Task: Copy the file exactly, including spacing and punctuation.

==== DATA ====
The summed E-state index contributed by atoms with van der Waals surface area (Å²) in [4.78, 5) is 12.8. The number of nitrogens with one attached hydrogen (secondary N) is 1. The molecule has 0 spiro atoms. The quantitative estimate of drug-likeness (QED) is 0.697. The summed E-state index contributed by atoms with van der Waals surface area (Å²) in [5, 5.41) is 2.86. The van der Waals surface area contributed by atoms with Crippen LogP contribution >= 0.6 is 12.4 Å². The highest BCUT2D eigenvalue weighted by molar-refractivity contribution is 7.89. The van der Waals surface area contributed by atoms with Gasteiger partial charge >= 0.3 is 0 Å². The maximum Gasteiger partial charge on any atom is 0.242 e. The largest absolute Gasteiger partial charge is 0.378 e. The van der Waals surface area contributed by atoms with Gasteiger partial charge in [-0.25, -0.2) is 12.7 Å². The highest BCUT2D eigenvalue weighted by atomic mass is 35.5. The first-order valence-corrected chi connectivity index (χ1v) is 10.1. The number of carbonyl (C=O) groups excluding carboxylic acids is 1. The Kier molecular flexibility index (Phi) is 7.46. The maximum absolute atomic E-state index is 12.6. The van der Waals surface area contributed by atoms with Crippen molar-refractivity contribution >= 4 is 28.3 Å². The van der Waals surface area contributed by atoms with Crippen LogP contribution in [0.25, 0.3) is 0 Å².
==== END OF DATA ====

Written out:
The summed E-state index contributed by atoms with van der Waals surface area (Å²) in [4.78, 5) is 12.8. The number of nitrogens with one attached hydrogen (secondary N) is 1. The molecule has 0 spiro atoms. The quantitative estimate of drug-likeness (QED) is 0.697. The summed E-state index contributed by atoms with van der Waals surface area (Å²) in [5, 5.41) is 2.86. The van der Waals surface area contributed by atoms with Crippen LogP contribution >= 0.6 is 12.4 Å². The highest BCUT2D eigenvalue weighted by molar-refractivity contribution is 7.89. The van der Waals surface area contributed by atoms with Gasteiger partial charge >= 0.3 is 0 Å². The maximum Gasteiger partial charge on any atom is 0.242 e. The largest absolute Gasteiger partial charge is 0.378 e. The van der Waals surface area contributed by atoms with Gasteiger partial charge in [-0.25, -0.2) is 12.7 Å². The highest BCUT2D eigenvalue weighted by atomic mass is 35.5. The first-order valence-corrected chi connectivity index (χ1v) is 10.1. The number of carbonyl (C=O) groups excluding carboxylic acids is 1. The Kier molecular flexibility index (Phi) is 7.46. The maximum absolute atomic E-state index is 12.6. The van der Waals surface area contributed by atoms with Crippen molar-refractivity contribution >= 4 is 28.3 Å². The van der Waals surface area contributed by atoms with Crippen LogP contribution in [0.25, 0.3) is 0 Å².